Diary of a Teenage Girl

I’ll tell you why I watched this movie – and not for the reasons you might think. It was because the teenage girl in question is played by Bel Powley, who played Tilly in the Royal Court production of Jumpy, a play in which I appeared on the amateur stage, albeit, thankfully for audiences, in a different role. Judging by this evidence, I expect she made a brilliant job of it.

Marielle Heller‘s film (based on Phoebe Gloeckner‘s semi-autobiographical comic strip/novel) is called Diary of a Teenage Girl.  The title alone could easily confuse you into thinking it’s a romcom chick flick, a coming of age buddy movie or a hardcore porno.

In fact it’s none specifically (and pigeon-holing conveys no benefits anyway) but contains elements of all three – well, sex and a touch of dramatically appropriate nudity without any gratuitously voyeuristic hardcore component at any rate – but there’s decidedly more to it than you might judge from the prurient and suggestive name.

Having got that out the way, let’s focus on the qualities that make DOFTG stand out.  OK I grant you – this is more nostalgic coming of age than anything else, but the sharper edge and lack of schmaltz makes it thoroughly watchable.

Powley, who looks younger than her years and can therefore get away with acting a 15 year old character with ease, is hugely impressive as the young girl growing up fast in 1976 San Francisco by starting an affair with her drunken mother’s louche and suggestible boyfriend Monroe, and ending with a greater awakening and an apparent pregnancy, plus resistance to her hippiesque mother’s somewhat surprising and dated insistence that Minnie and Monroe marry.  Maybe that is just a hangover of 50s morality left in American culture: regardless of how you behave, you want your children to be “respectable.” Discuss!

From the audience perspective, the sexuality is handled with due sensitivity and is totally convincing, and the emotional turmoil caused to a young girl engaging on sexual relationships for the first time (not just with Monroe either – hungry sexual exploits with disappointing boys and best friend Kimmie also follow) are wholly credible and consistent with the feminist ethos of the film.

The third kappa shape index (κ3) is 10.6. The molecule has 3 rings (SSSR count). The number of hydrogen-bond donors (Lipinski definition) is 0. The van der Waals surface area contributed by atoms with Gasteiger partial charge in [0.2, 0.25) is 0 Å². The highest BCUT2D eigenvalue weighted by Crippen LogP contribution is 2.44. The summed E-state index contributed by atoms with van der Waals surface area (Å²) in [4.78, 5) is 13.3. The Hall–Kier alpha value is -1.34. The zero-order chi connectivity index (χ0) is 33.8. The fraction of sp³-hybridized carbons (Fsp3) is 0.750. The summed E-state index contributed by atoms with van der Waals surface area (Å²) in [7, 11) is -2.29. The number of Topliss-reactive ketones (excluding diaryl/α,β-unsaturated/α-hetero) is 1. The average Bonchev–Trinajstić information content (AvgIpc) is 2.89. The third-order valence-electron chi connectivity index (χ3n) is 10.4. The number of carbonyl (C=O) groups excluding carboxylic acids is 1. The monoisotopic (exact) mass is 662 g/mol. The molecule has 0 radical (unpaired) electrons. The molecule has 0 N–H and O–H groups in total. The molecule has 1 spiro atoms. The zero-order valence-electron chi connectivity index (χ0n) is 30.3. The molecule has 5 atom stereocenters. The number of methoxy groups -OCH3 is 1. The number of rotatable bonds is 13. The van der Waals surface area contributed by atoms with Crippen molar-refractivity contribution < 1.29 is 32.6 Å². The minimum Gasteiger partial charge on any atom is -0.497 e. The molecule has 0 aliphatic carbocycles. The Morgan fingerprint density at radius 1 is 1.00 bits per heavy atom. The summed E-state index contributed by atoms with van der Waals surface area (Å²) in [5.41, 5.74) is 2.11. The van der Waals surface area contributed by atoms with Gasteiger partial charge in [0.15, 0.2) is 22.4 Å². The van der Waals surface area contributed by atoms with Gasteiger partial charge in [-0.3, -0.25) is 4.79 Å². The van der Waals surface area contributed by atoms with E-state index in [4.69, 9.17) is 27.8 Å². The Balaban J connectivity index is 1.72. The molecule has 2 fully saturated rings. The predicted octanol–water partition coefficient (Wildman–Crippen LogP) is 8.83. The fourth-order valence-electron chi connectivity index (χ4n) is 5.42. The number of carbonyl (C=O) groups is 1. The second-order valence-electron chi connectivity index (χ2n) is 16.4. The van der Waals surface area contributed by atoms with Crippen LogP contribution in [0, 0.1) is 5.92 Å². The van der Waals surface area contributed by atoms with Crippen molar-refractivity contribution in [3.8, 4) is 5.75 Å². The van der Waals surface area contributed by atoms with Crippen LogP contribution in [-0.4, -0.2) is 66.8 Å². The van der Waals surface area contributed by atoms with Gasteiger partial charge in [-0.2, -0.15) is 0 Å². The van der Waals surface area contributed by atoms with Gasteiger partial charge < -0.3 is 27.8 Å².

You could argue that this is turf covered by a fair number of movies, not least the delightful Juno.  DOATG stands on its own virtues thanks to a performance as good as Ellen Page‘s sassy Oscar-nominated gig.  Solid performances through the cast (Kristen Wiig, Alexander Skarsgård, Christopher Meloni and Madeleine Waters, take a bow) make credible what could easily have turned out to be a far more lightweight movie.  Heller has given the cast a more than decent script as raw material for their developmental process.

A word too for the beautiful production visualisation (muted colours but gorgeous animations à la Juno, plus Aline Kominsky cartoons brought to life); it’s worth saying that the film stays true to the original material, but not in a contrived or artificial way – more a reflection that the character has a strong inner visual reality.  Her future is as a cartoonist, in which the character displays remarkable talent (even if Powley herself did nothing more than pencil around the edges.)

What more can you ask for?  Well I suspect it was written with at least half an intention to follow up with a sequel, which for a 2015 movie probably means the next tranche in a new franchise may well appear round about 2018.  You do wonder what Powley’s Minnie Goetze would be like as a 32-year old with a daughter of her own in 1991, and a 48-year old gran in 2009, so maybe someday we will find out?




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